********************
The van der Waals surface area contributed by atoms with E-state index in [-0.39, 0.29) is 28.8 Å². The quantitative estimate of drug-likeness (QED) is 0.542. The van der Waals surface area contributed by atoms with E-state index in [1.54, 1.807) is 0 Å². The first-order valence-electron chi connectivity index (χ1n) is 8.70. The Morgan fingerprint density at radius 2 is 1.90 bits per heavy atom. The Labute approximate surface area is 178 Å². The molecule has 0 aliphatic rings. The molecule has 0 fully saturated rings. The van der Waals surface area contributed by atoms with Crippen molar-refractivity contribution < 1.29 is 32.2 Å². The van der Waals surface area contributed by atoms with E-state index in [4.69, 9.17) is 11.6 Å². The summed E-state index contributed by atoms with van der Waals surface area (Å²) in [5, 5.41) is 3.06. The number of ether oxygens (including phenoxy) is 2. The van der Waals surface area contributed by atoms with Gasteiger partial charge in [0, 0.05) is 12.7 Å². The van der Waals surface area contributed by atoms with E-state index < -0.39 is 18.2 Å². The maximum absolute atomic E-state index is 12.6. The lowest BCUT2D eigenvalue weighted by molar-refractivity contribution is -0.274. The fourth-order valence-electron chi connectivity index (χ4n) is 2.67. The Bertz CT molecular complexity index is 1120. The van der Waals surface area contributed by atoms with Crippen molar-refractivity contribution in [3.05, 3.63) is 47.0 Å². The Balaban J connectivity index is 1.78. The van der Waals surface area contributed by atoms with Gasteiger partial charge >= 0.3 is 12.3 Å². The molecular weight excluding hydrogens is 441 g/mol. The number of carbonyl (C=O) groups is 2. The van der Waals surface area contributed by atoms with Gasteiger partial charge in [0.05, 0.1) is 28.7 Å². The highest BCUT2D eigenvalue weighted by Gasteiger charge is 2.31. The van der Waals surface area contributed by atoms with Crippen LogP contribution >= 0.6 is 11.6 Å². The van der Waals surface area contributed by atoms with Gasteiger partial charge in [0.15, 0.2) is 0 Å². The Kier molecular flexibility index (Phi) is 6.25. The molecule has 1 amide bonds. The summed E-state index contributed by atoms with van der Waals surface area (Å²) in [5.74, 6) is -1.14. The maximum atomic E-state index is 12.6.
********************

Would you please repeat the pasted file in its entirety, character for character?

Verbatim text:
The van der Waals surface area contributed by atoms with E-state index in [-0.39, 0.29) is 28.8 Å². The quantitative estimate of drug-likeness (QED) is 0.542. The van der Waals surface area contributed by atoms with E-state index in [1.54, 1.807) is 0 Å². The first-order valence-electron chi connectivity index (χ1n) is 8.70. The Morgan fingerprint density at radius 2 is 1.90 bits per heavy atom. The Labute approximate surface area is 178 Å². The molecule has 0 aliphatic rings. The molecule has 0 fully saturated rings. The van der Waals surface area contributed by atoms with Crippen molar-refractivity contribution < 1.29 is 32.2 Å². The van der Waals surface area contributed by atoms with E-state index in [4.69, 9.17) is 11.6 Å². The summed E-state index contributed by atoms with van der Waals surface area (Å²) in [5, 5.41) is 3.06. The number of ether oxygens (including phenoxy) is 2. The van der Waals surface area contributed by atoms with Gasteiger partial charge in [0, 0.05) is 12.7 Å². The van der Waals surface area contributed by atoms with E-state index < -0.39 is 18.2 Å². The maximum absolute atomic E-state index is 12.6. The lowest BCUT2D eigenvalue weighted by molar-refractivity contribution is -0.274. The fourth-order valence-electron chi connectivity index (χ4n) is 2.67. The Bertz CT molecular complexity index is 1120. The van der Waals surface area contributed by atoms with Crippen molar-refractivity contribution in [3.05, 3.63) is 47.0 Å². The Balaban J connectivity index is 1.78. The van der Waals surface area contributed by atoms with Gasteiger partial charge >= 0.3 is 12.3 Å². The molecular weight excluding hydrogens is 441 g/mol. The number of carbonyl (C=O) groups is 2. The van der Waals surface area contributed by atoms with Gasteiger partial charge in [0.05, 0.1) is 28.7 Å². The highest BCUT2D eigenvalue weighted by Gasteiger charge is 2.31. The van der Waals surface area contributed by atoms with Crippen LogP contribution >= 0.6 is 11.6 Å². The van der Waals surface area contributed by atoms with Gasteiger partial charge in [0.15, 0.2) is 0 Å². The Kier molecular flexibility index (Phi) is 6.25. The molecule has 1 amide bonds. The summed E-state index contributed by atoms with van der Waals surface area (Å²) in [5.74, 6) is -1.14. The maximum atomic E-state index is 12.6.